History 2018-01-26T18:07:21+00:00

 West Nyack Fire Department History

Below you can find the forward to the history of the West Nyack Fire Engine Company #1.
There is also the full history journal link below from our original starting date in 1910 – 2010,
100 years
of rich, exciting, & interesting history.

West Nyack Fire Dept History


CLANG, CLANG, repeating over and over. Then I heard another two clangs much
farther away, maybe down past the mill by Richards’ Corner. What was it? A few minutes had
gone by and now I heard still another one but farther away in the opposite direction toward
Greenbush. Pa! Pa! Do you hear that? Listen…. Now the whole family gathered around on the
front porch listening to the reverberating of metal like a small army of angry blacksmiths about
to march into town from all directions. Another started up by the quarry and then another by
the railroad station. This continued about ten minutes, and then it stopped! Not another sound.
Looking around and at each other in amazement, we all wondered silently if it was a good idea
moving to West Nyack. Sure the city was crowded and noisy; that was expected. This was the
country. I think we saw five automobiles in the three weeks we had lived here.
As we headed back into the house to start the day, we were startled by a mob of men
running toward the center of town. I could not believe the amount of dust they all threw up
scurrying by. Some were yelling, “Fire!” “Fire!” Right then it hit me! Those sounds must
have been some type of fire signal. I turned around and ran out the door, not touching one of
the porch step let alone thirteen. I hopped the hedge and before I knew it I was in the middle of
this pack of men running in the same direction, past Jones’ General Store, down the highway
toward the railroad station. Right behind me, a team of the huge horses rounded the bend and
nearly ran me down. They stopped at Haerles Blacksmith Shop and Repository and were led
carefully backwards into the open shop. As I caught my breath and crept up to the big doors, I
heard “HAH, HAH” and the horses bolted out right in front of me pulling the finest wagon I
have even seen. Big red ornate wheels and a giant metal tank gleaming in the morning sun, and
perched high up on a seat next to the man driving the team was a dog, a Dalmatian, sitting
proudly as could be and he stared right at me. I couldn’t see a thing as it headed down the road
toward the great swamp trailing a monstrous cloud of dust.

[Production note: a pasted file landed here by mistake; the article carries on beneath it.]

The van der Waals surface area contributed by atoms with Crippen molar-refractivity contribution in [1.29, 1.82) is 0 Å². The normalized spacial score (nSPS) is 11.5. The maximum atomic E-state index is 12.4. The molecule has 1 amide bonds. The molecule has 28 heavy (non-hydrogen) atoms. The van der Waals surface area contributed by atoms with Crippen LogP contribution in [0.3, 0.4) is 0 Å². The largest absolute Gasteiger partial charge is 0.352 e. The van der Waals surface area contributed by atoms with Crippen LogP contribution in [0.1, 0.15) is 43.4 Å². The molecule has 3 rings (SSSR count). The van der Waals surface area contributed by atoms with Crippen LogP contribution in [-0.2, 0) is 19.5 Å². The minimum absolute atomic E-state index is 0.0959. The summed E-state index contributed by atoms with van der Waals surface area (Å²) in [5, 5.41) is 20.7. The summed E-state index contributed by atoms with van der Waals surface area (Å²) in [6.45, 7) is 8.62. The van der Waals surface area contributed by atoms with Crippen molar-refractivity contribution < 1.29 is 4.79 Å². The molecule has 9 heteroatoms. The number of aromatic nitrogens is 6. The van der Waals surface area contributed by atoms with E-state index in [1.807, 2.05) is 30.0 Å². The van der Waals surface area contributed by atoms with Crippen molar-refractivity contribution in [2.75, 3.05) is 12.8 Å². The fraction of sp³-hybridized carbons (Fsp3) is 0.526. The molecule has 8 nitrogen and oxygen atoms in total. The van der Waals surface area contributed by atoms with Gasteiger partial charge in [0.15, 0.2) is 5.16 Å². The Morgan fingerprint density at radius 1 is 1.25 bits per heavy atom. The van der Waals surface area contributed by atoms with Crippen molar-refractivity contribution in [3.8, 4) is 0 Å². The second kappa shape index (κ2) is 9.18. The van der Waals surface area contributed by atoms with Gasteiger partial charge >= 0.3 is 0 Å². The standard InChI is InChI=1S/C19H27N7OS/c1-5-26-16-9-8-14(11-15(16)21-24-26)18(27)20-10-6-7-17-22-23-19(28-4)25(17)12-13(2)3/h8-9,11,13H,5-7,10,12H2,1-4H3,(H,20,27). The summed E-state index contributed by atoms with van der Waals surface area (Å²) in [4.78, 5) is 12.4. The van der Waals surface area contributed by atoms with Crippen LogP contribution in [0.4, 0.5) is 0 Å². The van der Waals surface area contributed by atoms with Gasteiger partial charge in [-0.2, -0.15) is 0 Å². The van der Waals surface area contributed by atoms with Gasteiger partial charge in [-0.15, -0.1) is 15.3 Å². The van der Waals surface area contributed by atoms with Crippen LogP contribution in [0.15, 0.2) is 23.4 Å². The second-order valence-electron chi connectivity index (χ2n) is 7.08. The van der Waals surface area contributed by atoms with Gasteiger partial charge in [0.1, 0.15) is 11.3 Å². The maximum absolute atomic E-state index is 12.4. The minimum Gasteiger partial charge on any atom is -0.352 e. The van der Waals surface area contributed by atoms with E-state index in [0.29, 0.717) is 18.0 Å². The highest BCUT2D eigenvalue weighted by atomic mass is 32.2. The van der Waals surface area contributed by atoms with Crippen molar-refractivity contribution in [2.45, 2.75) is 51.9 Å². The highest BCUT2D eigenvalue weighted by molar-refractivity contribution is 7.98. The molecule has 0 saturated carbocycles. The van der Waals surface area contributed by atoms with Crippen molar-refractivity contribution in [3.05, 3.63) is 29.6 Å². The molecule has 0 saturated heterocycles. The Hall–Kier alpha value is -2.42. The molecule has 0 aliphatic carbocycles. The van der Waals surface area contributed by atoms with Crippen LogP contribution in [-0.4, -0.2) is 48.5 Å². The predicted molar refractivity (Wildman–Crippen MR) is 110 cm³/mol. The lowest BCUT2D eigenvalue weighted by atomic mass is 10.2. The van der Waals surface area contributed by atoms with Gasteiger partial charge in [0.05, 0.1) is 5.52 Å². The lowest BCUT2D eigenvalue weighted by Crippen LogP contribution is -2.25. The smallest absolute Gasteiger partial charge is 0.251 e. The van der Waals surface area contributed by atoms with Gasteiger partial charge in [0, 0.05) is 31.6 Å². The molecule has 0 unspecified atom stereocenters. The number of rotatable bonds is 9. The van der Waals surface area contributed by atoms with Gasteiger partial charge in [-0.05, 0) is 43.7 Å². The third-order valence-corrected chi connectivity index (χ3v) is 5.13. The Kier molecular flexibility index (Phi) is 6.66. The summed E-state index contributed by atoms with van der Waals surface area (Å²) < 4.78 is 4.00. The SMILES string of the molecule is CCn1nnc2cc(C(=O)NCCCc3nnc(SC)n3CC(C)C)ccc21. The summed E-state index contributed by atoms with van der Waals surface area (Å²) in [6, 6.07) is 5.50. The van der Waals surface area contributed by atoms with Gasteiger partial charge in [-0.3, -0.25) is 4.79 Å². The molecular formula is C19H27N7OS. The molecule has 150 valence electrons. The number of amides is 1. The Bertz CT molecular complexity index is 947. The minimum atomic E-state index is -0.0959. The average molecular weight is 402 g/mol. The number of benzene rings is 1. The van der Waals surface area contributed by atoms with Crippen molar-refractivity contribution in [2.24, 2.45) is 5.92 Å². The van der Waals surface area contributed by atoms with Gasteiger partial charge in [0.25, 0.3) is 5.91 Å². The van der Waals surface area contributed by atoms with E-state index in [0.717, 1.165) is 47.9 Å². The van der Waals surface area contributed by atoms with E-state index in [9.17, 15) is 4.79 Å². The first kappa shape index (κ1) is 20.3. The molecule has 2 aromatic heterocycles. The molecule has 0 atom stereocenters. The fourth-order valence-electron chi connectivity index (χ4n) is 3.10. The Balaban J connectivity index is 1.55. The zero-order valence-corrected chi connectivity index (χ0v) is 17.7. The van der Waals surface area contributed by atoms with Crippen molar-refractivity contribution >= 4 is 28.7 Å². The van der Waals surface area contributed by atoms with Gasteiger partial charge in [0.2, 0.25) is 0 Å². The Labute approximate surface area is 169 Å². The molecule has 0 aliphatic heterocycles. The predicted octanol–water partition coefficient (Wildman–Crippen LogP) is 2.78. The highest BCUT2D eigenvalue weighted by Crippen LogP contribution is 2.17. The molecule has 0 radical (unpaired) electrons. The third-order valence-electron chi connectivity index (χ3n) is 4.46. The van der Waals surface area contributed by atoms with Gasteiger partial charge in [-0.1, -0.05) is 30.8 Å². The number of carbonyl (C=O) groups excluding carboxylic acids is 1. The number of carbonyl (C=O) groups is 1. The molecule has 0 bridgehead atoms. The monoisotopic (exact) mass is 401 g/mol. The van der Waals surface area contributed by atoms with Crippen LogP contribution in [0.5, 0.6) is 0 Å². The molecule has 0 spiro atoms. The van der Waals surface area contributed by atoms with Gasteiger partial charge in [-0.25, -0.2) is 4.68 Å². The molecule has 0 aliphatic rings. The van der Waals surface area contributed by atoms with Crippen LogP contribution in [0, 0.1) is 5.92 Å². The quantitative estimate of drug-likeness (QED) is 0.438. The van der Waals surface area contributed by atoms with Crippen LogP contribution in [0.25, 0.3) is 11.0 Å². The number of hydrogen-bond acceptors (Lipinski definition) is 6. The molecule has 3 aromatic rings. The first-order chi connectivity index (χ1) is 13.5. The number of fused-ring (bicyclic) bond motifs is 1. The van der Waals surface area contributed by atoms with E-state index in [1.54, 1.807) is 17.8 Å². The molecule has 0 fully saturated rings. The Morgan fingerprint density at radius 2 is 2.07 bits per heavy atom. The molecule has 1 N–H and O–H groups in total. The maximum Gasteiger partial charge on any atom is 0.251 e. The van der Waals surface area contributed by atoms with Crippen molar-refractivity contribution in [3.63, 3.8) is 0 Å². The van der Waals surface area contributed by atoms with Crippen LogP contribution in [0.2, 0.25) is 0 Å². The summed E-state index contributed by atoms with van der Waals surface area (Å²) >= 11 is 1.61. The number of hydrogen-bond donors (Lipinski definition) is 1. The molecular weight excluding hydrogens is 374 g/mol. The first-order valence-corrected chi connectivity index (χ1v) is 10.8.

I cleaned myself off and peered back inside the repository. Tools of all shapes and sizes
were hanging everywhere. There was a small fire burning in an open hearth filled with glowing
coals. In the corner to the left of the hearth was a small dog bed and a good size water dish with
the name “Sparky” painted in red. “Is this a firehouse?” I thought to myself. Looking around I
saw nothing indicating anything other than a blacksmith shop. Then I spotted a couple of coils

of fire hose by the doors. I remembered having seen them in the city in a firehouse when the
doors were open. I soon noticed a stairway in the back and I cautiously headed for it. “Can I
help you?,” came a voice that thundered from inside the repository. I jumped so high I was
surprised that I didn’t hit the ceiling. “Ahh, no thank you,” I stuttered. “I saw the fire wagon
leave here and being new to the area I was wondering if this is a firehouse?” “Is it?” “Well
who the hell are you?” came the response. Oh excuse me sir, my name is Winslow, Winslow
Mallery. My family just moved up from New York City; we bought the old Obelnis House on
the Straw Town Road.” “Hello Winslow, my name is Elmer Brown and I’m,” he hesitated, “the
chairman of the West Nyack Fire Engine Co. #1,” he said rather proudly. We shook hands as
Mr. Brown’s imposing demeanor dissipated into a warm and friendly greeting. “You know,” he
said, “We are always looking for able bodies for fighting fires! You seem interested! How
about joining up? I’m guessing you’re 18?” “Yes sir, just turned 18 last month,” I replied,
perhaps a little too exuberantly. “Well good then. We meet on the 1st Tuesday of the month,
every month, right here at 8 o’clock. I will drop an application off at your house. Fill it out and
give it back to me along with a $2 initiation fee. And just to make sure you know what you’re
getting into, you have to pay dues of twenty five cents per month AND there are various fees or
fines for missing fires and meetings. I’ll present your application at the meeting and as long as
you don’t have any enemies, you’ll be a member by June.” “That’s great Mr. Brown,” I said,
“and by the way… what’s a chairman?” Hmmm… “Well,” he said, “A chairman is someone
who keeps things going. In a fire company like this one, you have a foreman; that would be Mr.
Haerle. He gives directions at a fire, sort of tells everybody what to do, where to put the hose,
where to get the water from, things like that. He is in charge! When we have a meeting, like the